Hometown Boy Appears as Big-time ‘Insider’  
Thursday, September 21, 2006

Ed Patenaude So I’ve Heard

A limousine with CNBC Europe tags will pull up to a London hotel Monday to transport Webster native George Muzea to an 8:30 a.m. “Insider Trading” interview. London time translates to about 3:30 a.m. our time.

Mr. Muzea, the president of Muzea Insider Consulting Services of Las Vegas, is the author of “The Vital Few vs. The Trivial Many; Invest With the Insiders Not the Masses.” CNBC Europe’s Geoff Cutmore was to conduct the interview.

Muzea Insider Consulting has many clients in the United Kingdom and in France, and Mr. Muzea will visit in the UK through next Tuesday, going on to France for more conferences.

The London interview will follow Mr. Muzea’s many appearances on CNBC in this country, especially with Liz Claman when she had an early morning show. George Muzea has also contributed to “The Nightly Business Report” and Bloomberg News. He’s also sought out for comments by financial writers and columnists.

Mr. Muzea was in Webster a couple of years ago, when he was inducted into the Bartlett High School Athletic Hall of Fame for his leadership as quarterback of the 1955 football team, the only undefeated squad in BHS history. He returned earlier this summer for the 50th anniversary reunion of the BHS class of 1956.

The ’55 team will be honored at the next BHS Hall of Fame Athletic induction Oct. 7, but Mr. Muzea’s schedule reads “negative” to another Webster visit. “I was looking forward to seeing my teammates,” he said in an e-mail to this corner. He maintains contact with Sammy Tanko, a lifelong friend, and hung out with Ron Pokraka and Mike Mahan at the class reunion. “We talked a lot about that great year.”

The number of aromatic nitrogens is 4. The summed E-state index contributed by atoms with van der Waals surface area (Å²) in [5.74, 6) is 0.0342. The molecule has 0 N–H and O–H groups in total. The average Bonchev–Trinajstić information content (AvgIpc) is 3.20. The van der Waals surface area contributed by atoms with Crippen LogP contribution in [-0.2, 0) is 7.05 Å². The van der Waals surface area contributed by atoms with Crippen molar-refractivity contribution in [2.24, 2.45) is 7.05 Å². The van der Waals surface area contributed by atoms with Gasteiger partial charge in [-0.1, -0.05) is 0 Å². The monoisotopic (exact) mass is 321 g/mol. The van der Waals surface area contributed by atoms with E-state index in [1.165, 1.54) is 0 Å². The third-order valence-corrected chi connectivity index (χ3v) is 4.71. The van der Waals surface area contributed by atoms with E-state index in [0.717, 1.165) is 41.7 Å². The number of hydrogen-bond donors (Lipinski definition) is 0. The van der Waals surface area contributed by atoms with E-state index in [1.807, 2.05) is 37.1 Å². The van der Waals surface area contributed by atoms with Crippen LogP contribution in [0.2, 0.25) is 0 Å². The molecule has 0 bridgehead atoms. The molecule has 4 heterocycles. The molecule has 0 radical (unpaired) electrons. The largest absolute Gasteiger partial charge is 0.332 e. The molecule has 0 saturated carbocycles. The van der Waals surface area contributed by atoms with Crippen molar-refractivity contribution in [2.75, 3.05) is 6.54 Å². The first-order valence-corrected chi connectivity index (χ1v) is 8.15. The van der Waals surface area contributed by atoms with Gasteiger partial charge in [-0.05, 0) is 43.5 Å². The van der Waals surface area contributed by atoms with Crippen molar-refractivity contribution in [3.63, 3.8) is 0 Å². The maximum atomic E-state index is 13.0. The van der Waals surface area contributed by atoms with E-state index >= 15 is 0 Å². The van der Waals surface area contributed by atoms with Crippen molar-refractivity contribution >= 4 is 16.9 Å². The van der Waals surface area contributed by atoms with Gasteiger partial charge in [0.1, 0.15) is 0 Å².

Now, to visit George Muzea’s Webster heritage. It starts with the YD Diner on Main Street, at what is now a TV rental store, and then the YD Restaurant on Main Street near Chase Avenue, at what is now the site of a gasoline station.

Both were popular eateries. Pandely Muzea and sons James and Thomas were identified with both locations. The other boys in the family, Foster and George, were often about the restaurant, usually when their mother, Angelina, dropped by to help. I doubt that Pandely Muzea ever heard about “the vital few,” but he knew how to buy and prepare restaurant fare for sale at a fair price. That’s why the YD is still remembered by people who were about Webster and vicinity through some four decades from the late 1920s.

Chester T. Kulisa was promoting Dudley Daffodil Days, sponsored by the Dudley Conservation Land Trust, on a recent morning when he crossed over to Dudley’s 275th anniversary in 2007.

The Carter House on Dudley-Oxford Road was the site of Dudley’s first town meeting, Mr. Kulisa said. “It’s still standing,” he continued. “Would I love to plant a whole bunch of daffodils around that place.”

The land trust is selling 20 bulbs for $10 and 60 bulbs for $25. Sales will continue through the Dudley Grange Apple Festival on Sept. 30. Mr. Kulisa made a quick return to his pickup to present a copy of Volume 1, Issue 1 of the Dudley Conservation Land Trust newsletter with “greetings” by its president, Sandy Peterson.

There are people who remember the old illumination standards that lined both sides of Webster’s Main Street for probably four decades. They were cast iron, painted green and had fancy globes.

The lamps of old were about as high as the new antique-style lighting recently installed in front of and across from the Town Hall.

If the idea is to improve the Main Street, I’d prefer the return of some, a few, or even one of the outlets that were downtown at one time. We’re getting antique-style street lighting, I’d guess, because it’s one of the things state grant money can buy.

Bartlett High School class of 1936 will hold its 70th anniversary reunion Oct. 25, M. Frances Paradis said, and invitations
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